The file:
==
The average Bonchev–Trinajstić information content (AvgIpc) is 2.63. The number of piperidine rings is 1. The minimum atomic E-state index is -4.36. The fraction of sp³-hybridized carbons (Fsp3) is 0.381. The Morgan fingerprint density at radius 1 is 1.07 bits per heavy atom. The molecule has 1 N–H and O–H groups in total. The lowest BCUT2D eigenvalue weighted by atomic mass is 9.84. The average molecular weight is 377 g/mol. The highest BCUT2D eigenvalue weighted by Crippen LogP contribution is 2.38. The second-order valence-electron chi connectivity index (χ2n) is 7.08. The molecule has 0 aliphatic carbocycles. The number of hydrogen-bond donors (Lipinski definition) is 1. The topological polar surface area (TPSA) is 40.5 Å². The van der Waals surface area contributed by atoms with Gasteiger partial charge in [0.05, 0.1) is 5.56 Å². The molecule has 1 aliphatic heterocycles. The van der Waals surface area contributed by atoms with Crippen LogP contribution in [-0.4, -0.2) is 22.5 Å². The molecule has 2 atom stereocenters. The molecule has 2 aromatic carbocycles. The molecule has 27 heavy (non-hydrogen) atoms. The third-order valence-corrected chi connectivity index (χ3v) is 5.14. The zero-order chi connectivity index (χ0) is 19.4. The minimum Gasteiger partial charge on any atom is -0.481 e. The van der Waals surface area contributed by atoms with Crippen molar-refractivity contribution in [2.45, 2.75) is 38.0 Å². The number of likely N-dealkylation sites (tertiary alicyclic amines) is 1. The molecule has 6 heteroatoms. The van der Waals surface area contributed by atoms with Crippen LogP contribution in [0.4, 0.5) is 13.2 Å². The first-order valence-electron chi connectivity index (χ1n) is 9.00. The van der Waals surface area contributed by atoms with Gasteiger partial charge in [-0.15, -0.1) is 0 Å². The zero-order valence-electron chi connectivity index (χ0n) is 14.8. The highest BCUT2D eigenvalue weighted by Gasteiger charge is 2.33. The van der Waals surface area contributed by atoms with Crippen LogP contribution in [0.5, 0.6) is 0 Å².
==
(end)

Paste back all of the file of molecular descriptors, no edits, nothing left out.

The average Bonchev–Trinajstić information content (AvgIpc) is 2.63. The number of piperidine rings is 1. The minimum atomic E-state index is -4.36. The fraction of sp³-hybridized carbons (Fsp3) is 0.381. The Morgan fingerprint density at radius 1 is 1.07 bits per heavy atom. The molecule has 1 N–H and O–H groups in total. The lowest BCUT2D eigenvalue weighted by atomic mass is 9.84. The average molecular weight is 377 g/mol. The highest BCUT2D eigenvalue weighted by Crippen LogP contribution is 2.38. The second-order valence-electron chi connectivity index (χ2n) is 7.08. The molecule has 0 aliphatic carbocycles. The number of hydrogen-bond donors (Lipinski definition) is 1. The topological polar surface area (TPSA) is 40.5 Å². The van der Waals surface area contributed by atoms with Gasteiger partial charge in [0.05, 0.1) is 5.56 Å². The molecule has 1 aliphatic heterocycles. The van der Waals surface area contributed by atoms with Crippen LogP contribution in [-0.4, -0.2) is 22.5 Å². The molecule has 2 atom stereocenters. The molecule has 2 aromatic carbocycles. The molecule has 27 heavy (non-hydrogen) atoms. The third-order valence-corrected chi connectivity index (χ3v) is 5.14. The zero-order chi connectivity index (χ0) is 19.4. The minimum Gasteiger partial charge on any atom is -0.481 e. The van der Waals surface area contributed by atoms with Crippen molar-refractivity contribution in [2.45, 2.75) is 38.0 Å². The number of likely N-dealkylation sites (tertiary alicyclic amines) is 1. The molecule has 6 heteroatoms. The van der Waals surface area contributed by atoms with Crippen LogP contribution in [0.4, 0.5) is 13.2 Å². The first-order valence-electron chi connectivity index (χ1n) is 9.00. The van der Waals surface area contributed by atoms with Gasteiger partial charge in [-0.15, -0.1) is 0 Å². The zero-order valence-electron chi connectivity index (χ0n) is 14.8. The highest BCUT2D eigenvalue weighted by Gasteiger charge is 2.33. The van der Waals surface area contributed by atoms with Crippen LogP contribution in [0.5, 0.6) is 0 Å².